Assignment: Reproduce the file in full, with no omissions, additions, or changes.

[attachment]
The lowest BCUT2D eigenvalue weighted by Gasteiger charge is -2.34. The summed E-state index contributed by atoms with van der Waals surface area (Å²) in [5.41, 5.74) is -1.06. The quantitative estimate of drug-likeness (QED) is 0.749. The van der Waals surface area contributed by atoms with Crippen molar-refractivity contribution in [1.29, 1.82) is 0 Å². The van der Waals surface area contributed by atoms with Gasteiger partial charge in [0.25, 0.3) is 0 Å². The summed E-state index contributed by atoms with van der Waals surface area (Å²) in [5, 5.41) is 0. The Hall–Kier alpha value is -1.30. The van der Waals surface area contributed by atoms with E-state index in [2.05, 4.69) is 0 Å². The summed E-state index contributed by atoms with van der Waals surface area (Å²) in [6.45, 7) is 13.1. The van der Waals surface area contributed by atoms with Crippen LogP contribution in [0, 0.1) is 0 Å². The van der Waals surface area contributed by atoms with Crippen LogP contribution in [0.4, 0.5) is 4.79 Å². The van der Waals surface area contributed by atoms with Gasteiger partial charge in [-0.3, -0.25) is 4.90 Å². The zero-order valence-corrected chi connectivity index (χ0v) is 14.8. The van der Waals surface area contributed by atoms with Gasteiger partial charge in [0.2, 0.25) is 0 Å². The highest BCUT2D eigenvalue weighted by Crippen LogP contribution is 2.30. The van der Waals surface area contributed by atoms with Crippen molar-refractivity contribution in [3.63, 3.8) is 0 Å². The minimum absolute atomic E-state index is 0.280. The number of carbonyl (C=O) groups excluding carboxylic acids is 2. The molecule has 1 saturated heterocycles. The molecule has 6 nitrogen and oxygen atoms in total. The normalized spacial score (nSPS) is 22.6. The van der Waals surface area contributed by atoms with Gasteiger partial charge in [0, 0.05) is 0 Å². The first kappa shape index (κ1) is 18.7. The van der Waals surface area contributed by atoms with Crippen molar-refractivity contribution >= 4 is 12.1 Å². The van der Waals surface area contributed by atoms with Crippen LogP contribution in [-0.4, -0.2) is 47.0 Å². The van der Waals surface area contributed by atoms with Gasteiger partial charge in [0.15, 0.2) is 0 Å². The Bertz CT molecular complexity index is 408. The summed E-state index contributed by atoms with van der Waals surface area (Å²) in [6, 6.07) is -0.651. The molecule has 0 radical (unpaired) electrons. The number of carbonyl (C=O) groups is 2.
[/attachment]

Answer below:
The lowest BCUT2D eigenvalue weighted by Gasteiger charge is -2.34. The summed E-state index contributed by atoms with van der Waals surface area (Å²) in [5.41, 5.74) is -1.06. The quantitative estimate of drug-likeness (QED) is 0.749. The van der Waals surface area contributed by atoms with Crippen molar-refractivity contribution in [1.29, 1.82) is 0 Å². The van der Waals surface area contributed by atoms with Gasteiger partial charge in [0.25, 0.3) is 0 Å². The summed E-state index contributed by atoms with van der Waals surface area (Å²) in [5, 5.41) is 0. The Hall–Kier alpha value is -1.30. The van der Waals surface area contributed by atoms with E-state index in [2.05, 4.69) is 0 Å². The summed E-state index contributed by atoms with van der Waals surface area (Å²) in [6.45, 7) is 13.1. The van der Waals surface area contributed by atoms with Crippen LogP contribution in [0, 0.1) is 0 Å². The van der Waals surface area contributed by atoms with Crippen LogP contribution in [0.4, 0.5) is 4.79 Å². The van der Waals surface area contributed by atoms with Gasteiger partial charge in [-0.3, -0.25) is 4.90 Å². The zero-order valence-corrected chi connectivity index (χ0v) is 14.8. The van der Waals surface area contributed by atoms with Gasteiger partial charge in [0.2, 0.25) is 0 Å². The highest BCUT2D eigenvalue weighted by Crippen LogP contribution is 2.30. The van der Waals surface area contributed by atoms with Crippen molar-refractivity contribution in [3.63, 3.8) is 0 Å². The minimum absolute atomic E-state index is 0.280. The number of carbonyl (C=O) groups excluding carboxylic acids is 2. The molecule has 1 saturated heterocycles. The molecule has 6 nitrogen and oxygen atoms in total. The normalized spacial score (nSPS) is 22.6. The van der Waals surface area contributed by atoms with Gasteiger partial charge in [0, 0.05) is 0 Å². The first kappa shape index (κ1) is 18.7. The van der Waals surface area contributed by atoms with Crippen molar-refractivity contribution >= 4 is 12.1 Å². The van der Waals surface area contributed by atoms with Crippen LogP contribution in [-0.4, -0.2) is 47.0 Å². The van der Waals surface area contributed by atoms with Gasteiger partial charge in [0.15, 0.2) is 0 Å². The Bertz CT molecular complexity index is 408. The summed E-state index contributed by atoms with van der Waals surface area (Å²) in [6, 6.07) is -0.651. The molecule has 0 radical (unpaired) electrons. The number of carbonyl (C=O) groups is 2.